In the second half, though the quality of our football dipped a bit, and Brentford dominated, the fans sang one chant non-stop for about half an hour. ‘We are the Longside, Burnley, we are the Longside, Burnley,’ repeated again and again and again until the final whistle went. At which point nearly everyone stayed and sang their praises to the team until Barton and Arfield, the last two to leave after doing their after match interviews for Sky on the pitch, had disappeared down the tunnel. Again, those who don’t speak football – and I live with one such – do not understand why any of this matters to anyone. But it does. And though our fans sing that chant every game home and away, it had a very special resonance last night, because the Longside is the name for the old terraces that many of us knew, now a modern stand in what is nonetheless still one of the best old grounds in the country.

Just as emotion exists in sport, so it exists in politics and decision making about political issues, and in my view it is only emotion that prevents Parliament from reversing its stance on all-seater stadia and giving clubs and fans the right to have terraces if they want them. I tried at the last election to get Labour to commit to this but Andy Burnham, who played a big part in the campaign for justice for victims of the Hillsborough disaster, was among those adamant that the feelings of people in Liverpool made this impossible.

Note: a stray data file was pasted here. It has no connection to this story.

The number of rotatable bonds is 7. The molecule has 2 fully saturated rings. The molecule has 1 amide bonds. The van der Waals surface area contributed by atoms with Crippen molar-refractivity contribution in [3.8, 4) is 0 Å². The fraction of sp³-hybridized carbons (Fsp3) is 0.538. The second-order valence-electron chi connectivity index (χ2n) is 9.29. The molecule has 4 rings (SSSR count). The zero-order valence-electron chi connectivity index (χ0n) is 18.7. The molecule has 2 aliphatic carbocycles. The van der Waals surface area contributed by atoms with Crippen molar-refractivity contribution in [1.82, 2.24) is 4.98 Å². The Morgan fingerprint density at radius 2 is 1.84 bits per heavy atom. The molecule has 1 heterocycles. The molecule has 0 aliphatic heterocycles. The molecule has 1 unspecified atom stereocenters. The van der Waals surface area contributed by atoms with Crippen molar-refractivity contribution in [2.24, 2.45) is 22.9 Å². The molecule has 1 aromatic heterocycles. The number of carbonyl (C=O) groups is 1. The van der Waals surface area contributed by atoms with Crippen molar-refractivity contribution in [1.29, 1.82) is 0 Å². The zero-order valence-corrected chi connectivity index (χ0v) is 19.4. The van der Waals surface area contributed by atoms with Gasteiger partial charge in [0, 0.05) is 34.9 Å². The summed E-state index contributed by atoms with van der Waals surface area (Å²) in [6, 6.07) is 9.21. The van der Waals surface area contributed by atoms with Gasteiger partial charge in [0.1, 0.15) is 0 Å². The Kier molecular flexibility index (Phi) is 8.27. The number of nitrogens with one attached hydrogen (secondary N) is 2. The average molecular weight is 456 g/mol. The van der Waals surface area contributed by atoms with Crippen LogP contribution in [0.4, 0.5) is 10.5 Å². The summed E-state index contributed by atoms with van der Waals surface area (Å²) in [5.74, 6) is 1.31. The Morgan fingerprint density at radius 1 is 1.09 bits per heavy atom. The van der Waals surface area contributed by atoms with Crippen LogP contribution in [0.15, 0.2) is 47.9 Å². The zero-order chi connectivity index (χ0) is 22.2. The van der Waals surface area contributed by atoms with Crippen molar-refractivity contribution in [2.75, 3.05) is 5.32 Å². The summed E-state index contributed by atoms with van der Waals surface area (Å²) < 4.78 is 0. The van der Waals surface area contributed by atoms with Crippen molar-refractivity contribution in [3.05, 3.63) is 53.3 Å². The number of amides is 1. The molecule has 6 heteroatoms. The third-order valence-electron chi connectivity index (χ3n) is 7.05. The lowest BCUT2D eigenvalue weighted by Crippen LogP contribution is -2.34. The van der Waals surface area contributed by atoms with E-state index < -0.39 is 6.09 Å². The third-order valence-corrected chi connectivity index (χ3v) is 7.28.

Yet watch any Liverpool match and, as we shall see against Manchester United tomorrow, the whole of the Kop tends to stand and ignore the seats behind them other than at half time. It is the same at many grounds. What that underlines is that Hillsborough was less about whether fans stood or sat than how many people were crammed into the same limited space, and what quality of policing, stewarding and security existed to make sure the numbers matched the space.

I was a journalist at the time of Hillsborough, the Bradford City fire, the riots at various grounds which led the Thatcher government to respond to the ‘something must be done’ pressures, and the Big Something became all-seater stadia.

Mrs Thatcher knew little about football, and cared less. David Cameron, who can’t make out his Aston Villa from his West Ham, is not much different. That doesn’t matter. No politician can be expected to share all the passions of those who elect them. What does matter is that politicians should be able to make judgements about the issues they deal with based on a proper, rational assessment of today, not merely emotion understandably aroused by events in the past.